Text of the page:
The mRNA level in G. oxydans is a dynamic process, which was dominated by both the transcription and mRNA degradation processes. The poly(A) and poly(A/T) tails was located in the downstream of the 3′-UTR and should have minor impact on the expression of mRNA. Therefore, the final mRNA level in vivo is actually dominated by the mRNA degradation process. From this point, the improved mRNA level of sldhAB should be caused by the decreased RNA degradation process. Thus, this process could be directly reflected from the mRNA level (Figure 1). Compared to eukaryotes, prokaryotes have mRNA of lower stability. Degradation of mRNA in prokaryotes is generally attributed to the combined action of endonucleases and 3′-exonucleases ,. Posttranscriptional mRNA processing includes 5′-capping, splicing, and poly-adenylation at the 3′ end, which contribute to mRNA stability and establish the translational efficiency of mRNA in eukaryotes -. However, posttranscriptional mRNA processing is not completed independently in prokaryotes. Therefore, an artificial poly(A/T) tail was proposed to slow down the mRNA degradation process in bacteria. As expected, the high sldhAB expression levels were achieved when the poly(A/T) tails were linked.
Effects of poly(A/T) tails on enzyme activity
As shown in Figure 2, the specific enzyme activity of SLDH in G. oxydans strains was also enhanced when different poly(A/T) tails were linked to the sldhAB gene. The highest specific enzyme activity of SLDH was 2.5 U/mg DCW in G. oxydans sldhAB6. This result showed that SLDH activity was increased by 5.3% with the tufB promoter on the expression vector. Moreover, the existence of poly(A/T) tails further enhanced the activity of SLDH. For example, the SLDH activity in G. oxydans-sldhAB6 was improved by 17.1% compared to G. oxydans-sldhAB. Besides, some of other novel constitutive strong promoter may improve the abundance of mRNA level of sldhAB, thus further improved the enzyme activity of SLDH .
As expected, the high SLDH activity levels were achieved when the poly(A/T) tails were linked to the sldhAB gene. The enzyme is highly abundant in G. oxydan-sldhAB6, so that the proper poly(A/T) tail of the encoding gene led to an increase of the sldhAB transcription level when the sldhAB gene was overexpressesed. The result indicates that the transcription and expression of the sldhAB gene in G. oxydans were markedly enhanced by poly(A/T) tails. The results showed that existence of short poly(A/T) tails on mRNA could significantly enhanced the following translational process by enhancing the mRNA stability.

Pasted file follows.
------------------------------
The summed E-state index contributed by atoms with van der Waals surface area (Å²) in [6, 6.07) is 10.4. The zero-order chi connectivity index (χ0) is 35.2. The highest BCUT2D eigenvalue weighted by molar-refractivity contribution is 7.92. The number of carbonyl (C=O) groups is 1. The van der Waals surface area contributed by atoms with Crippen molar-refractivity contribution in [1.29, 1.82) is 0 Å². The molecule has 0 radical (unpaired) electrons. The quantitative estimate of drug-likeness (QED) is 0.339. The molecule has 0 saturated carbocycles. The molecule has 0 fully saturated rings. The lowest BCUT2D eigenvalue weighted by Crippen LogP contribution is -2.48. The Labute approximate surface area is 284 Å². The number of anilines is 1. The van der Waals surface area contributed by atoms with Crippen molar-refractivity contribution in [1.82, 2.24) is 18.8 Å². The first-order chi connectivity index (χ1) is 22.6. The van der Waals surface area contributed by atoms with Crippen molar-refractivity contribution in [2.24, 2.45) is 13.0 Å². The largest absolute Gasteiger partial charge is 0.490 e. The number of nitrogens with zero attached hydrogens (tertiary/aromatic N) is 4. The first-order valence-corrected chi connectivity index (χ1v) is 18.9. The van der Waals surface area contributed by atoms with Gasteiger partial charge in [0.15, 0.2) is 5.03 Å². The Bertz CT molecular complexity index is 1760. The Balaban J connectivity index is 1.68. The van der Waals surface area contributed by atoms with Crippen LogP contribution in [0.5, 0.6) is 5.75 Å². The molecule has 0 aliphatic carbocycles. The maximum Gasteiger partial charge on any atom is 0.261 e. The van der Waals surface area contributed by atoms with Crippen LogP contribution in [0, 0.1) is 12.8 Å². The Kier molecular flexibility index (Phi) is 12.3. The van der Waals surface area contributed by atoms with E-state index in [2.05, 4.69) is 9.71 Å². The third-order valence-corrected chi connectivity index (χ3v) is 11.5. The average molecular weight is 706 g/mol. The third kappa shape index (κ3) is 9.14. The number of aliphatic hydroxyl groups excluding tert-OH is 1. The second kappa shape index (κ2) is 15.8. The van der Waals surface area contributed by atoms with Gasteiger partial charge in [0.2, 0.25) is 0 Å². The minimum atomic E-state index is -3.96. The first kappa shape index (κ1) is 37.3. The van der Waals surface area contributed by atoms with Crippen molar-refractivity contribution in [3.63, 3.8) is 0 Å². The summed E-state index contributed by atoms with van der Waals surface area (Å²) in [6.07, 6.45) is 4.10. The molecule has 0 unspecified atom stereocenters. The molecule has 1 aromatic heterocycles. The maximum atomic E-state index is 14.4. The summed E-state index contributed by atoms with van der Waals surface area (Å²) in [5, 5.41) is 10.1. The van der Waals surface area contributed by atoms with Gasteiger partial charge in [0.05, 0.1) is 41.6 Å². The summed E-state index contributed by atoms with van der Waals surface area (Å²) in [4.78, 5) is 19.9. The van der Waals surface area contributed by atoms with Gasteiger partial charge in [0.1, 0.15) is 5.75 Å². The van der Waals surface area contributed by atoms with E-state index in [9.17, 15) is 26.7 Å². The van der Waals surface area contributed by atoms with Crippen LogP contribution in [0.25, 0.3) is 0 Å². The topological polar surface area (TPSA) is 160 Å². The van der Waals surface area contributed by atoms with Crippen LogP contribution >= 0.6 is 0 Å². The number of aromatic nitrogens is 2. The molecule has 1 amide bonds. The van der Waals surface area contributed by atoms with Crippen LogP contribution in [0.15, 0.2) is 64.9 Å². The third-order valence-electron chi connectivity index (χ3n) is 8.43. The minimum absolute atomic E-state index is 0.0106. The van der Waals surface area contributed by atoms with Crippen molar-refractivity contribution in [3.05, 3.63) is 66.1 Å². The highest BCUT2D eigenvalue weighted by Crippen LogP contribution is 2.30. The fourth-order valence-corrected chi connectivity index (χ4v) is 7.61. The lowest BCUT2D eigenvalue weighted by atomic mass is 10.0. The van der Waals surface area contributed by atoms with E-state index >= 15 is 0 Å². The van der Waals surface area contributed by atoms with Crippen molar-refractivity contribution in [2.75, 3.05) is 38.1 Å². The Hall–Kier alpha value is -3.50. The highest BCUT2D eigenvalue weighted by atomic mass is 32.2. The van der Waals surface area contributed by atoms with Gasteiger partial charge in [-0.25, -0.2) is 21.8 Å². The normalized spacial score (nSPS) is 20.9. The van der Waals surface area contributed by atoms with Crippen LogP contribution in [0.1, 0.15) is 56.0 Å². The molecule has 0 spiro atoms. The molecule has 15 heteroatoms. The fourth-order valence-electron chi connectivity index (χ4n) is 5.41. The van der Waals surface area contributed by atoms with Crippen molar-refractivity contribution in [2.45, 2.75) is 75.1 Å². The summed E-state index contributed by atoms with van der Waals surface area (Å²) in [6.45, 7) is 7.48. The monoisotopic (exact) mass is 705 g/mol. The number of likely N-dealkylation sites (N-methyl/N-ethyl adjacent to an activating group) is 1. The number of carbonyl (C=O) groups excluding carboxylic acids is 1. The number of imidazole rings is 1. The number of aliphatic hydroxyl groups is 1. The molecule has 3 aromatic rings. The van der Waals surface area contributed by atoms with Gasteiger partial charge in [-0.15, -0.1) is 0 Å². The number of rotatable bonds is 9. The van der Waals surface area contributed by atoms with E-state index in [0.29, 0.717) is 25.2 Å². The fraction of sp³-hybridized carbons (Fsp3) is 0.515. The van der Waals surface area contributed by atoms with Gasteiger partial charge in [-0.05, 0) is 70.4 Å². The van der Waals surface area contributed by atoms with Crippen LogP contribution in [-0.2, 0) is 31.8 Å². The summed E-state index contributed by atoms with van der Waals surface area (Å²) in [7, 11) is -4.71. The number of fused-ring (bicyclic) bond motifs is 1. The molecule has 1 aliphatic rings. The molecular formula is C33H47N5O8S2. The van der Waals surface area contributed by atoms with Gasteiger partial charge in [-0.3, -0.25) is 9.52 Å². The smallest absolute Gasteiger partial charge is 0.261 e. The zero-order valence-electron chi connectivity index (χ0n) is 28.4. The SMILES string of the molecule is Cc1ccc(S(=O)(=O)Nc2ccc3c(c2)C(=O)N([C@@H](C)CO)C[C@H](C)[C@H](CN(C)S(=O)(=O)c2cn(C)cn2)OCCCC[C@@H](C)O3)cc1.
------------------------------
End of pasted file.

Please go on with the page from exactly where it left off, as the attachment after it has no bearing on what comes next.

Effects of poly(A/T) tails on L-sorbose production in shake flasks
Biotransformations of D-sorbitol to L-sorbose by engineered G. oxydans strains with the plasmids pBBR-tufB-sldh carrying different poly(A/T) tails were investigated (Figure 3). Overall, the L-sorbose titers from the engineered G. oxydans strains were higher than that of the control strain. The L-sorbose titers of G. oxydans-sldhAB6, G. oxydans-sldhAB7, and G. oxydans-sldhAB8 were significantly higher than those of the other engineered strains. A 15.9% increase in L-sorbose titer was obtained for G. oxydans-sldhAB6, G. oxydans-sldhAB7, and G. oxydans-sldhAB8 compared to the control strain. For the three optimal strains, a 9.1% increase in L-sorbose titer was observed when compared to G. oxydans-sldhAB. The results showed that enhanced expression of the sldhAB gene in G. oxydans due to the introduction of poly(A/T) tails improved the production of L-sorbose from D-sorbitol.
Effects of poly(A/T) tails on L-sorbose production in a 1-L fermenter
In order to investigate the effects of poly(A/T) tails on the biotransformation of D-sorbitol and select the best strain from among G. oxydans-sldhAB6, G. oxydans-sldhAB7, and G. oxydans-sldhAB8 for L-sorbose production, batch fermentations of L-sorbose by the optimal strains were conducted in a 1-L fermenter (Figure 4). The L-sorbose titers of the three engineered strains were about 135.0 g/L after 24 h. At 18 h, a maximal L-sorbose titer was achieved by G. oxydans-sldhAB6, which was 1.4-fold greater than the original strains. Thus, the culture duration that produces the highest L-sorbose titer in G. oxydans-sldhAB6 was shortened by 25.0% compared to the control strain.
Biotransformation of D-sorbitol to L-sorbose by immobilized G. oxydans-sldhAB6
According to previous researches, immobilized G. oxydans cells are ideal for L-sorbose production ,. A similar method that immobilized G. oxydans-sldhAB6 cells was adopted in a 1-L fermenter according to our previous work . Overexpression of sldhAB gene could enhance the L-sorbose production (Figure 5A). Overexpression of sldhAB with suitable poly(A/T) tail showed much better results. The L-sorbose titer for G. oxydans-sldhAB6 reached 135.0 g/L after 24 h, which was 1.4-fold of the G. oxydans WSH-003. Moreover, the fermentation time of the immobilized G. oxydans-sldhAB6 strain was shortened by 33.3% compared to G. oxydans WSH-003 and G. oxydans-sldhAB, showed that the immobilized G. oxydans-sldhAB6 cells were ideal for L-sorbose production. Overexpression of specific gene with strong constitutive promoter may delay the cell growth ,. However, the positive effect of the overexpression was enlarged by immobilization of cells that had already with enhanced D-sorbitol dehydrogenase activity.